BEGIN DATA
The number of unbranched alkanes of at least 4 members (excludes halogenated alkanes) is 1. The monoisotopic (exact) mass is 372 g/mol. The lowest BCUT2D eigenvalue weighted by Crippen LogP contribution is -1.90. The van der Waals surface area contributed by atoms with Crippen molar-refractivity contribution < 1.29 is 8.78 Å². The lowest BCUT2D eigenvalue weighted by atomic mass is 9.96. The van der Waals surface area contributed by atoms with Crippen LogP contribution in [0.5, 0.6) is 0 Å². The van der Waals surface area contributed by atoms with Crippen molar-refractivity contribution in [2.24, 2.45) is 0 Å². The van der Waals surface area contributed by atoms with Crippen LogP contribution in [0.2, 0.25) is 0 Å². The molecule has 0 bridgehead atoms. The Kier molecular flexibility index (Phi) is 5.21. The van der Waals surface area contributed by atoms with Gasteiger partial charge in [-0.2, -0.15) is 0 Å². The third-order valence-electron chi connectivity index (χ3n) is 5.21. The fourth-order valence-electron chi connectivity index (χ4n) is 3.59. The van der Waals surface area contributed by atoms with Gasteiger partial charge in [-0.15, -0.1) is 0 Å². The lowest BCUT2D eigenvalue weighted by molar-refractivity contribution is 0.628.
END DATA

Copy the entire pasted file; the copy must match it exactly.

The number of unbranched alkanes of at least 4 members (excludes halogenated alkanes) is 1. The monoisotopic (exact) mass is 372 g/mol. The lowest BCUT2D eigenvalue weighted by Crippen LogP contribution is -1.90. The van der Waals surface area contributed by atoms with Crippen molar-refractivity contribution < 1.29 is 8.78 Å². The lowest BCUT2D eigenvalue weighted by atomic mass is 9.96. The van der Waals surface area contributed by atoms with Crippen LogP contribution in [0.5, 0.6) is 0 Å². The van der Waals surface area contributed by atoms with Crippen molar-refractivity contribution in [2.24, 2.45) is 0 Å². The van der Waals surface area contributed by atoms with Crippen LogP contribution in [0.2, 0.25) is 0 Å². The molecule has 0 bridgehead atoms. The Kier molecular flexibility index (Phi) is 5.21. The van der Waals surface area contributed by atoms with Gasteiger partial charge in [-0.2, -0.15) is 0 Å². The third-order valence-electron chi connectivity index (χ3n) is 5.21. The fourth-order valence-electron chi connectivity index (χ4n) is 3.59. The van der Waals surface area contributed by atoms with Gasteiger partial charge in [-0.15, -0.1) is 0 Å². The lowest BCUT2D eigenvalue weighted by molar-refractivity contribution is 0.628.